Thursday 27 February 2014

Creative scaffold placement

We're having the outside of our house painted at the moment. I was impressed by this location Martin and Fraser (the painter) managed to get the scaffold into: actually interlocking the beams of the back porch.

Saturday 22 February 2014

Valentine's Day from This American Life

One of my favourite podcasts, This American Life, joined with the Google Doodle team to make a cool doodle for Valentine's Day.  It only showed up on US browsers, so if you missed it you can see it here.  If you click on each of the candy hearts it'll play a little 45-60 second true-life story.  In addition to the six that play from the hearts, if you scan down the screen you'll find a link to one more, and there are a few more that I haven't listened to yet here.

Monday 17 February 2014

We are the 1%

The slogan of Occupy Wall St. was "we are the 99%" - the ordinary people, not the super-rich.

A few weeks back, Martin and I got an unexpected insight into the lives of those super-rich 1%'ers.  They're us!  According to, Martin's income is in the top 0.42% globally.  He's the 25 millionth richest person in the world!

The numbers are calculated on a 'purchasing power parity' basis - i.e. they try to account for what you can buy with that income based on what prices are where you live.  If we lived in Thailand, but Martin received the same income as he gets here, he'd be in the top 0.08% of income earners globally as the cost of living in Thailand is a lot lower than in New Zealand.

So, what's it like to be so rich?  To be honest, it feels quite modest to me.  Roughly a third of our income goes to taxes and donations, a third essentially to savings (that's 'Mortgage + Kiwisaver' on the graph) and we live on the remaining third.
Our savings are targeted at being able to support ourselves in retirement at about the level of National Super and to own a 2-3 bedroom unit outright.  We're assuming that the government won't be giving us a pension as we don't think that rich people like ourselves should be relying on government support.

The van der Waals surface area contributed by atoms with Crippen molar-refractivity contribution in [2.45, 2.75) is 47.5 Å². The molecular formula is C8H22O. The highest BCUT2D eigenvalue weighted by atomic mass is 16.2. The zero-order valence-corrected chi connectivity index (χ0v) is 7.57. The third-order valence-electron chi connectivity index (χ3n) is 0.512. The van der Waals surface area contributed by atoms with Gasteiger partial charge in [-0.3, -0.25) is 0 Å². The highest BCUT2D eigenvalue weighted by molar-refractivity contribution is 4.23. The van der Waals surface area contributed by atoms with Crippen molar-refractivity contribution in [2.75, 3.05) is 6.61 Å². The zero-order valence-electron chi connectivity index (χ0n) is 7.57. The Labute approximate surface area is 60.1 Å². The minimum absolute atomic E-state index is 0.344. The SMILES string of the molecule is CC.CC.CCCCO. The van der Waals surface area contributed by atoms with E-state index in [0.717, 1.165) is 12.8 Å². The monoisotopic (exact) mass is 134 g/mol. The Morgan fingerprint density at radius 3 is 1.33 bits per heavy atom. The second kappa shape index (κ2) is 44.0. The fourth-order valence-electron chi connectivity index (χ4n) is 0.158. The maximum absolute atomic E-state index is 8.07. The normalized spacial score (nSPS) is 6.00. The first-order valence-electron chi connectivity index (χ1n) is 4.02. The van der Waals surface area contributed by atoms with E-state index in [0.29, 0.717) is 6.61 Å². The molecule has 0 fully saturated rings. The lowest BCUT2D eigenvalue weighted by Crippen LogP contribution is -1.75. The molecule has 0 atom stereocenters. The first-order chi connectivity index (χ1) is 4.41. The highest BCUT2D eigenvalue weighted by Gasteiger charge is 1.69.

The amount that we live on (excluding our mortgage payments, Kiwisaver contributions and donations) is significantly less than the amount the government pays to retired couples who own their own home - although it is much more than we would get if Martin was unemployed and I was back on the sickness benefit.

benefits for a couple who won their own home, one eligible for a disability allowance, as of Sep 2011weeklyannual
M on unemployment, H on sickness benefit$395$20,623
our current expenditure
National Super$582$30,380

I've come away from this exercise feeling subdued.  I've always known we were wealthy - after all, how many couples can live on only one income? - but I hadn't realised quite how far up the tree we are.  I'm stunned by how poor that means everyone else must be.

A little thing from the latest Grapevine magazine confirmed that impression:
If you've got food in your fridge, clothes on your back, a roof over your head and a place to sleep
... you are richer than 75% of the world.

If you have money in the bank, cash in your wallet, and spare change in a pocket somewhere
... you're among the top 8% of the world's wealthiest.
If you're reading this
... you're more fortunate than 3 billion people in the world who cannot read at all.

Friday 14 February 2014

New Pictures

For the first time in many months, today I managed to change the pictures I look at above my bed :-)  I even cleaned the fly-dirt off the perspex.  I don't think I've done that before, and there was quite a lot there, but warm water with a slosh of vinegar in it cleaned it off nicely!

Now I have new scenes to muse on, plus I can begin to acquaint myself with the geography of Europe :-)